I think that the inadequate progressive idea of the parish goes along with a similarly inadequate idea about the function of the priest: the idea of making the priest a genuinely committed social and spiritual worker among Christians, and perhaps also among non-Christians. But in the context of a whole society and a whole historical movement, this could possibly be a reactionary move. For the meaning of the pattern of emerging democracy in our society is the realisation of a genuinely common responsibility in the fullest sense: a community of care, a community of guilt, a community of consolation. These activities, the activities of a whole people, can never be appropriated by an individual man or a class of men, no matter how well meaning, without serious damage to the whole effort towards common responsibility. Of course, within this process, at key points, we need men with specific functions and skills to sustain the growth: we need psychologists, priests, social workers, educators. But to think that the idea of a specific class of men who guide and nourish this activity, acting as fathers or servants or confessors or consolers, suggests merely that the full, revolutionary meaning of common responsibility has not been grasped. The confusion at the root of this is the confusion we have all been led to make between function and relationship; certain functions, certain roles and skills within society, have become traditionally associated with a whole superstructure of relationship, which is then institutionalised in terms of authority or paternalism or service. The movement towards common responsibility is the movement to return to this sense of role and skill, without its context of social inequality.
It does not seem enough, ultimately, for either priest or doctor to say that they don’t feel superior to anyone else and don’t want to be: this is the liberal mistake of thinking that what is involved is only a change of consciousness, whereas what is equally crucial is a change of structures. As long as priests exist as men set apart for other men to bring their problems to, whether the problems are spiritual or social or psychological, serious inequality is likely to be created, and the movement towards a common culture constantly blocked by this paternalism. What we have to do is learn to look to each other for that kind of active help, not to one man or a caste of men; if we look to each other, that is common responsibility, if we are trained to look to one class, that is paternalism. It is no real objection to this to reply that we must anyway look to particular men, social workers and doctors and psychiatrists, for our welfare. We go to these men primarily because they have specific skills: the relationship then established is always controlled by this motive. But what is the priest’s skill and function to be? If merely a duplicate of professional sociology and psychology, this is not only irrelevant but dangerous; it is that duplication of the wider society in our own terms which above all we must avoid. If it isn’t this, is it that the priest has some special claim to be a general spiritual consoler? This has, of course, been the situation historically: the priest as the local educated man to be consulted in times of trouble. It does not seem likely that this situation can hold any longer in an educated, democratic society, where the whole meaning of democracy and equality is precisely that nobody has a monopoly of human insight by virtue of his status and training.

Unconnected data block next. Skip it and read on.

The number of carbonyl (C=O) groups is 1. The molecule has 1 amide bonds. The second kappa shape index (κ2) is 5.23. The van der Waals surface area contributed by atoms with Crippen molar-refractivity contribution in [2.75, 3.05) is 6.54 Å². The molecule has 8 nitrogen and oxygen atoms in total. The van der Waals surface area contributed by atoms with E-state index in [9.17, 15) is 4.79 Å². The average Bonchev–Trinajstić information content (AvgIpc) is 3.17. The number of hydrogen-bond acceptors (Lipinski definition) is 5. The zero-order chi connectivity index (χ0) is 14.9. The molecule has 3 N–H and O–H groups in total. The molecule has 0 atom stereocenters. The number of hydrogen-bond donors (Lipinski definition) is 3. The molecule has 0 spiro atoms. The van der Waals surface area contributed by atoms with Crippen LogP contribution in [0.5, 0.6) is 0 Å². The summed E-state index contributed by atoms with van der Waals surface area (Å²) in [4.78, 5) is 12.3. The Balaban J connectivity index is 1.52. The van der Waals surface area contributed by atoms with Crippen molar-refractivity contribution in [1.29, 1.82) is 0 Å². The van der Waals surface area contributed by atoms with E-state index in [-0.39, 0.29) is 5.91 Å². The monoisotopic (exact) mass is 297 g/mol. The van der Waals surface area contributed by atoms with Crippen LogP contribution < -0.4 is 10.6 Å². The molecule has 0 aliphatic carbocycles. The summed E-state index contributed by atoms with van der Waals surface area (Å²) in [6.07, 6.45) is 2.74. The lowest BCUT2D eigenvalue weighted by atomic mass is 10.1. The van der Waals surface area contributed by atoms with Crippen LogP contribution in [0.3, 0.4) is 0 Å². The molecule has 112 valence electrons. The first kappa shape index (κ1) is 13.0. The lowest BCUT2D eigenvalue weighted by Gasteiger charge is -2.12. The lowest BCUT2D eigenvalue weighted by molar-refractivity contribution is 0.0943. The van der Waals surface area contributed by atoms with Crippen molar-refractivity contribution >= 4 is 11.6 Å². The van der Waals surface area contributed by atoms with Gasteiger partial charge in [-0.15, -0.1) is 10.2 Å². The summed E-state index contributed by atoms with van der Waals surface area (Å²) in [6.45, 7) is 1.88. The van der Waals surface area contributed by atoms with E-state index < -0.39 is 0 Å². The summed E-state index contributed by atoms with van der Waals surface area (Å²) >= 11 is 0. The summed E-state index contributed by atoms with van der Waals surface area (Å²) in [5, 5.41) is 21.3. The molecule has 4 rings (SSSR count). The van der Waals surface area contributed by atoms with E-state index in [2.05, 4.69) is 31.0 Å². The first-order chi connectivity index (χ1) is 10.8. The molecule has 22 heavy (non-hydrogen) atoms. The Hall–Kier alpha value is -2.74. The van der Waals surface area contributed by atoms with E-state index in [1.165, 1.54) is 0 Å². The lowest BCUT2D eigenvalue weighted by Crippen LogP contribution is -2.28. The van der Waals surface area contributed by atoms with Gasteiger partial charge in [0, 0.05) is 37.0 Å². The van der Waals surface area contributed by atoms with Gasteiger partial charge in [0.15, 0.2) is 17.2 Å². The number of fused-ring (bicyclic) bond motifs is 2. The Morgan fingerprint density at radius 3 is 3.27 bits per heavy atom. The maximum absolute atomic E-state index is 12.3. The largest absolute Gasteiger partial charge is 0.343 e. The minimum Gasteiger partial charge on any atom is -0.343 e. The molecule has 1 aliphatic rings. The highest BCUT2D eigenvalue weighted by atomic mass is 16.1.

The priest is president of the liturgical assembly: this is his chief, defining function, and it involves teaching in the direct sense of actually preaching the word of God in the assembly. It seems that we may have to return to the idea of the priest’s function as much less permanent and more intermittent: the priest is the man who has authority to celebrate the liturgy for the people, but the liturgy itself is intermittent, and this is part of its meaning. Why this role should involve a man wearing a black suit and being celibate and spending his time between liturgical activities in generally fostering Christian welfare seems much less obvious. We will perhaps never have a really non-paternalist church until priests… are ordinary workers with families who have this special function to preside over the liturgy in a church where the activities of teaching, welfare, and preaching are genuinely common, not the monopoly of a caste. The ideal is a self-teaching, self-caring church, as well as a self-teaching, self-caring society. (108-112)
Terry Eagleton | The New Left Church